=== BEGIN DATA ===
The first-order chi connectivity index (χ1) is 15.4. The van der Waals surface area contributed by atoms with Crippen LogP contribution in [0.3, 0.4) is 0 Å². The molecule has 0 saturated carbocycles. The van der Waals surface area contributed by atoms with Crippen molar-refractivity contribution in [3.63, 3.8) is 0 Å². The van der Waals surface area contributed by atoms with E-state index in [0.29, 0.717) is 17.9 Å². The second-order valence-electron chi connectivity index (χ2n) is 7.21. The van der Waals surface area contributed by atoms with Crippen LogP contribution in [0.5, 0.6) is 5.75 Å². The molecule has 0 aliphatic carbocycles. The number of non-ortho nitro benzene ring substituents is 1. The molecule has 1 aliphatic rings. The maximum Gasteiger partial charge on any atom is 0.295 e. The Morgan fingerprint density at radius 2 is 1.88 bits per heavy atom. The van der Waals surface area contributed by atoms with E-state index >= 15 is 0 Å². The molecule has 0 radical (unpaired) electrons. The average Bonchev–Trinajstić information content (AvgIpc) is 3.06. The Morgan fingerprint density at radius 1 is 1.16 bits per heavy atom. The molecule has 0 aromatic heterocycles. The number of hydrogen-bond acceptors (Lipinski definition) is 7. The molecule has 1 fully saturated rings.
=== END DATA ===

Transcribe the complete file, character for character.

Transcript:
The first-order chi connectivity index (χ1) is 15.4. The van der Waals surface area contributed by atoms with Crippen LogP contribution in [0.3, 0.4) is 0 Å². The molecule has 0 saturated carbocycles. The van der Waals surface area contributed by atoms with Crippen molar-refractivity contribution in [3.63, 3.8) is 0 Å². The van der Waals surface area contributed by atoms with E-state index in [0.29, 0.717) is 17.9 Å². The second-order valence-electron chi connectivity index (χ2n) is 7.21. The van der Waals surface area contributed by atoms with Crippen LogP contribution in [0.5, 0.6) is 5.75 Å². The molecule has 0 aliphatic carbocycles. The number of non-ortho nitro benzene ring substituents is 1. The molecule has 1 aliphatic rings. The maximum Gasteiger partial charge on any atom is 0.295 e. The Morgan fingerprint density at radius 2 is 1.88 bits per heavy atom. The van der Waals surface area contributed by atoms with E-state index >= 15 is 0 Å². The molecule has 0 radical (unpaired) electrons. The average Bonchev–Trinajstić information content (AvgIpc) is 3.06. The Morgan fingerprint density at radius 1 is 1.16 bits per heavy atom. The molecule has 0 aromatic heterocycles. The number of hydrogen-bond acceptors (Lipinski definition) is 7. The molecule has 1 fully saturated rings.